How To Create an Effective Work-from-Home Policy (With Tips)
Updated March 18, 2023
As the demand for flexible work arrangements grows, businesses are turning to work-from-home (WFH) models to ensure employees take advantage of these perks while still meeting their job requirements.
Effective remote work opportunities can attract more qualified candidates, lower the company's overhead costs and improve overall productivity. Learning the purpose of a work-from-home policy can help you create one that benefits team members and increases their job satisfaction.
In this article, we explain what a work-from-home policy is, describe how to create one, list its benefits and answer frequently asked questions.
What is a work-from-home policy?
A work-from-home policy refers to an agreement or set of guidelines that an employer establishes that outlines the rules and expectations about how employees can work from home. The policy outlines details regarding eligibility, how to request remote work privileges and the approval process. It also guides how staff members manage remote work and includes technology, safety, security and privacy considerations.
Benefits of work-from-home policies
Working from home can provide several benefits for both employees and employers. Here are reasons to consider instituting a remote work policy:
One of the most obvious benefits of a work-from-home policy is the cost savings element. You save on operational and overhead-related costs if you no longer have to rent or maintain office space. You can reinvest this money in other areas of the business, such as employee salaries and benefits or marketing and promotional initiatives.
Builds a culture of trust
Allowing employees to work from home can help build mutual trust and engagement. They feel that the company trusts them to complete their work with minimal supervision and that the employer respects and cares about them. A company can cultivate a culture of transparency and keep its workforce happy, loyal and productive.
Boosts employee satisfaction
Employees with a greater work-life balance are often happier because they're meeting their work and personal needs. Long commutes and in-office breaks take time and often make work more challenging. At home, team members save time, money and energy.
Enhances employee productivity
Employees who work from home may be more productive than those who work in an office setup. They may encounter fewer distractions or the need to take frequent breaks to talk to colleagues. Individuals who telecommute may also have more control over their work environment, which can help them focus on the tasks at hand.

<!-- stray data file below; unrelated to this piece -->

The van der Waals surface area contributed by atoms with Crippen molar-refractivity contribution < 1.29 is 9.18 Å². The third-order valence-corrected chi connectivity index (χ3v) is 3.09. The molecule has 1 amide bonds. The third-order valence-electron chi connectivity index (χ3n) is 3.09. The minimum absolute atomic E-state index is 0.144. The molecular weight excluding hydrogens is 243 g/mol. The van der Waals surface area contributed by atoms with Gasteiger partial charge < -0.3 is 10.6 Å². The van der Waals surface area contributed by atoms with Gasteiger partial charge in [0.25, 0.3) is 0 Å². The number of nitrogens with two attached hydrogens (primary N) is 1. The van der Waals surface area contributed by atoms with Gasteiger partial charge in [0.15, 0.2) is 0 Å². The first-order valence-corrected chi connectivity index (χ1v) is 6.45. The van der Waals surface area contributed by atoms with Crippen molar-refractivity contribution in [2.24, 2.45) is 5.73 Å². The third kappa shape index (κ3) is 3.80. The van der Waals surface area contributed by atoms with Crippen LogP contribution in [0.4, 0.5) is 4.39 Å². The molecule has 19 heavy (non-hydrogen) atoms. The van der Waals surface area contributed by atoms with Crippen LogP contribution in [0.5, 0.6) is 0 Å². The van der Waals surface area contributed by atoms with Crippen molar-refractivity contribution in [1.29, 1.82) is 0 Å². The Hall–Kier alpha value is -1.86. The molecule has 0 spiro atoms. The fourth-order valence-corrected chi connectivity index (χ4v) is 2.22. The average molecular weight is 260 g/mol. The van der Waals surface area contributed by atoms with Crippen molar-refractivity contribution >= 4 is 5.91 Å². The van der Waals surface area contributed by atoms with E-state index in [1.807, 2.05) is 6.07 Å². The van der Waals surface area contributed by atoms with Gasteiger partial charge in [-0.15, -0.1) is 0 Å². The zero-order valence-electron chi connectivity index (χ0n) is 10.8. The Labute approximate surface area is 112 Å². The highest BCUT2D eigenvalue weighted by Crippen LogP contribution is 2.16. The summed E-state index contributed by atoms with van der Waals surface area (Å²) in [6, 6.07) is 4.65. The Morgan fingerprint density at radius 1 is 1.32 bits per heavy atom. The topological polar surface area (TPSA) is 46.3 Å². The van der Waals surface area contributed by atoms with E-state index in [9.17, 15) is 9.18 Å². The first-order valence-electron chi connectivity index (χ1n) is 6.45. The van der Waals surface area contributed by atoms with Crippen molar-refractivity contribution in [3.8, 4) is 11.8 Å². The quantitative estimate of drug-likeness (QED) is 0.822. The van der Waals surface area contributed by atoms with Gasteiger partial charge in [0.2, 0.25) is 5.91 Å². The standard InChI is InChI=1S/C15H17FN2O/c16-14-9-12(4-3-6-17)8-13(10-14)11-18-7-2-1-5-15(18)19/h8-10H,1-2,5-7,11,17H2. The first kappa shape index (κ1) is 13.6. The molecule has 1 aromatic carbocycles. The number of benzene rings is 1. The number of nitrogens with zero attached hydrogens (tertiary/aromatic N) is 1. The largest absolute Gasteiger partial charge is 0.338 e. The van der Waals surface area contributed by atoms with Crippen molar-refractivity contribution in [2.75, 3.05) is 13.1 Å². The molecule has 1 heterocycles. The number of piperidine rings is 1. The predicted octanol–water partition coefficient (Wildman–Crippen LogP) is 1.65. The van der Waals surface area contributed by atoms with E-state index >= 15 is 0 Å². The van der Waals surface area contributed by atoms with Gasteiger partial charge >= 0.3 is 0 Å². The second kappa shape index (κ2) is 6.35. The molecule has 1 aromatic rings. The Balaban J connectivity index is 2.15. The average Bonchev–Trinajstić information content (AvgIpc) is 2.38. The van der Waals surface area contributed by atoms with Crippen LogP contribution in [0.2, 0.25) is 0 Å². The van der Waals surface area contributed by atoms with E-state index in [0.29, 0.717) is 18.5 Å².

Increases talent retention
Companies may strive to retain employees, which can help offset recruitment and training costs. A remote work policy can help give team members a sense of job security. The result is a reduction in turnover.
How to create a work-from-home policy
To ensure remote employees get their jobs done effectively, it's important to establish a well-defined work-from-home policy. Remember that the policy sets guidelines that help employers feel confident in the employees' abilities to remain productive off-site. Here are some steps to create a remote work policy:
1. Determine who can work from home
First, determine which positions within the company are eligible for remote work. Secondly, determine which employees can maintain a strong work ethic off-site. Consider if you can provide tools or software to help them work effectively. Determine also if you want to offer a flexible remote policy in case some or all employees prefer to work from the office at times.
2. Set expectations
Explain the goals and expectations for productivity, communication, and the use of technology for remote work. Setting clear expectations helps ensure remote team members perform to the company's standards. Ensure the policy clearly outlines working hours and communication expectations with team members and colleagues.
3. Establish and facilitate communication protocols
Since remote employment doesn't allow face-to-face communication, consider alternate ways to help remote employees communicate. Do your research on the costs of the functionality of communication protocols to find the best one for the team. Here are examples:
4. Ensure digital security
Since remote employees work in a digital capacity, it's important to outline the importance of digital security in the work-from-home policy. The IT department can ensure that every device with access to the company network has sufficient protection, such as firewalls or anti-virus software.
Be sure to outline basic security features, such as a secure, encrypted VPN to access the company network, secure passwords, avoidance of public Wi-Fi and general computer security. The IT team can further authenticate remote access and be available to support team members.
5. Clarify the covered expenses
Though remote employees save money on transportation, they may face higher expenses at home when it comes to the need to have high-speed internet, phone and electricity consumption. You may consider offering certain perks. The WFH policy can clarify any expenses that the company can cover. These benefits enhance productivity and provide another level of value to the employees' work-life balance.
6. Explain the approval process
A work-from-home policy should stipulate the approval process right from the application. The application process for remote work privileges can cover expected timelines and the approving manager. It can also show the final communicator of the outcome.
7. Provide information regarding timekeeping
If hourly, non-exempt employees are interested in working remotely, ensure they know how to record their hours and submit them to their manager. Often, companies use a timekeeping website or software to ensure their remote employees work the hours that the company expects. The policy can include specific steps for timekeeping in a remote environment.